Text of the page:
7 Things Every Trader Should Know About Crypto Taxes

Cryptocurrency is just like any other asset class when tax season comes around. Unfortunately, cryptocurrency taxes appear so complex that few people file them. Others see cryptocurrency as a means to move money illegally, avoiding cryptocurrency taxes entirely.

As cryptocurrency becomes more mainstream and the Internal Revenue Service (IRS) shifts its focus to digital assets, it’s more important than ever to pay cryptocurrency taxes. Here’s how to approach cryptocurrency this upcoming tax season.

Is Crypto A ”currency” Or An ”asset”?

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Tax experts have been contemplating classifying the cryptocurrency between ”currency” or an ”asset”. Cryptocurrency and crypto-assets are the names primarily used interchangeably.

However, classifying it as a ”currency” needs some legal backing from the government, in the absence of which it is safe to classify it as an ”asset/property”.

Since the tax implication would arise irrespective of the legality status, classifying them as ”assets” would be a better approach than any government clarification.

Further, the U.S government had also issued a notification classifying it as a ”property” and thereby levying capital gain taxes on the gain on sale of the cryptocurrencies. Know more at bitcu.co.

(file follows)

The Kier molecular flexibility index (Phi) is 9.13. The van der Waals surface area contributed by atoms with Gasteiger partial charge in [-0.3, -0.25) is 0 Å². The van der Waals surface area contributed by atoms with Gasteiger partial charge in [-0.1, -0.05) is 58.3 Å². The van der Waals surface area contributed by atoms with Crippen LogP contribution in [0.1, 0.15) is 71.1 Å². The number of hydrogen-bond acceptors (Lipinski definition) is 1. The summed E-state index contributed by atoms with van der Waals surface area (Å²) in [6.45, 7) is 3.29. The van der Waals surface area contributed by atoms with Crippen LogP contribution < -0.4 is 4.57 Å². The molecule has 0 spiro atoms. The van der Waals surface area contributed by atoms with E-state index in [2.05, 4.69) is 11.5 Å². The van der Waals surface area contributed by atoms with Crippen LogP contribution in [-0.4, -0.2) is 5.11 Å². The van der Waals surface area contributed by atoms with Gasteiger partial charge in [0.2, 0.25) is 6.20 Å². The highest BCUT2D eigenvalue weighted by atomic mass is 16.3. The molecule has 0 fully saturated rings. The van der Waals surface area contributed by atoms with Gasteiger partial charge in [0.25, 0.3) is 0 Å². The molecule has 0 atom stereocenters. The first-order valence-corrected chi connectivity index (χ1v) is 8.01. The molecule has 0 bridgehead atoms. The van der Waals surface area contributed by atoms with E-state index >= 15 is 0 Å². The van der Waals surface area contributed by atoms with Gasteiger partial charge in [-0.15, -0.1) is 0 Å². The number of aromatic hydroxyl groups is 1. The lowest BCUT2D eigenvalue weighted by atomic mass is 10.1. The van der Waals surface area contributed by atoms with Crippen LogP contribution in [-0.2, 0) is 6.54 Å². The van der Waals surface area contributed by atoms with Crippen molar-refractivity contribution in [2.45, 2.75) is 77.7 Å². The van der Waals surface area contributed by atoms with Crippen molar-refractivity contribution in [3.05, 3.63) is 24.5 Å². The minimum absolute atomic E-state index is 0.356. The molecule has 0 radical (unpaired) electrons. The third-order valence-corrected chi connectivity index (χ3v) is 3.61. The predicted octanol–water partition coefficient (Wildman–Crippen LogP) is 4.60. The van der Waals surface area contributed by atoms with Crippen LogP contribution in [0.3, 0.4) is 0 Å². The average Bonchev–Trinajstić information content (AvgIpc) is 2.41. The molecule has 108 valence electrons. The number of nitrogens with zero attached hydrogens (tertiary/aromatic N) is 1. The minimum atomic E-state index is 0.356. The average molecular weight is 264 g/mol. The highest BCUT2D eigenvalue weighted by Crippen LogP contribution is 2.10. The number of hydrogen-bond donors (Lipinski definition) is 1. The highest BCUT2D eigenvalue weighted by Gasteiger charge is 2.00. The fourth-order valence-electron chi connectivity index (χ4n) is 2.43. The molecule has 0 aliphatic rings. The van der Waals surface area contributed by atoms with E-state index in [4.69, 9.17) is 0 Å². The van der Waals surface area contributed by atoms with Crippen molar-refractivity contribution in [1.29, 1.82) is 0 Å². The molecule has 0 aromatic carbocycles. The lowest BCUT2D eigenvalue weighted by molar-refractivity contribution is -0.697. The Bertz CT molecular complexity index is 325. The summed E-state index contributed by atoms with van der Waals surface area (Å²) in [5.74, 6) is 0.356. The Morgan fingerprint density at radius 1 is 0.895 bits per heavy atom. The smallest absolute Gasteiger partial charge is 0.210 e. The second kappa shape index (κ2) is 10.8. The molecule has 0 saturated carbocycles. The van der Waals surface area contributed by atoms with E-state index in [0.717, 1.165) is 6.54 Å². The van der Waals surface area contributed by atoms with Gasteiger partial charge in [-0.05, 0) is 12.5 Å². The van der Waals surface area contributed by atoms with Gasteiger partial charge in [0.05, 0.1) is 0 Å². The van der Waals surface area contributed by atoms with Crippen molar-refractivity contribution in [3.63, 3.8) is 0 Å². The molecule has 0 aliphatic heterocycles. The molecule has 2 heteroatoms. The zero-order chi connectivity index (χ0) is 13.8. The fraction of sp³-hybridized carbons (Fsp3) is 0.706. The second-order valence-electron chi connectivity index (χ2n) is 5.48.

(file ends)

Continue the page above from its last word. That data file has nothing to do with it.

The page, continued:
1. All Cryptocurrency Trades And Sales Are Taxable

You must report gains and losses on all individual trades to the IRS. Specifically, exchanging a cryptocurrency for another, converting it back to USD or spending cryptocurrency are taxable events.

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2. The IRS Is Increasingly Focused On Crypto Taxes

What happens if you don’t pay cryptocurrency taxes? Like any other type of tax fraud, avoiding cryptocurrency taxes can result in a maximum sentence of five years in prison or a maximum fine of $250,000.

From 2013 to 2015, fewer than 900 people filed cryptocurrency taxes annually. But the IRS’ focus has increasingly shifted toward cryptocurrency taxes. Following a 2017 court case, Coinbase has to release information about investors who have traded over $20,000 to the IRS.

3. Two Main Types Of Cryptocurrency Taxes

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According to the IRS’ Guidance on Virtual Currencies, cryptocurrency is property, not currency. This means that you have to pay capital gains tax.

There are two different types of capital gains taxes: long-term and short-term. Long-term means holding a currency for over a year before selling or trading it, while short-term applies to cryptocurrencies you’ve had for less than a year. Though long-term capital gains tax is typically lower, these rates depend on your state and tax bracket.

Crypto can also be subject to income tax. When you’re paid in cryptocurrency by an employer, your crypto is classified as earnings. You pay the same amount in crypto income tax as you would in USD. This means cryptocurrency income taxes are divided into the same seven IRS tax brackets, ranging from 10 per cent to 37 per cent. Forty-three states also have their income taxes.

Employees and employers have to report cryptocurrency earnings and withholdings, respectively, as they would with USD.

4. Crypto Taxes Typically Require Two Tax Forms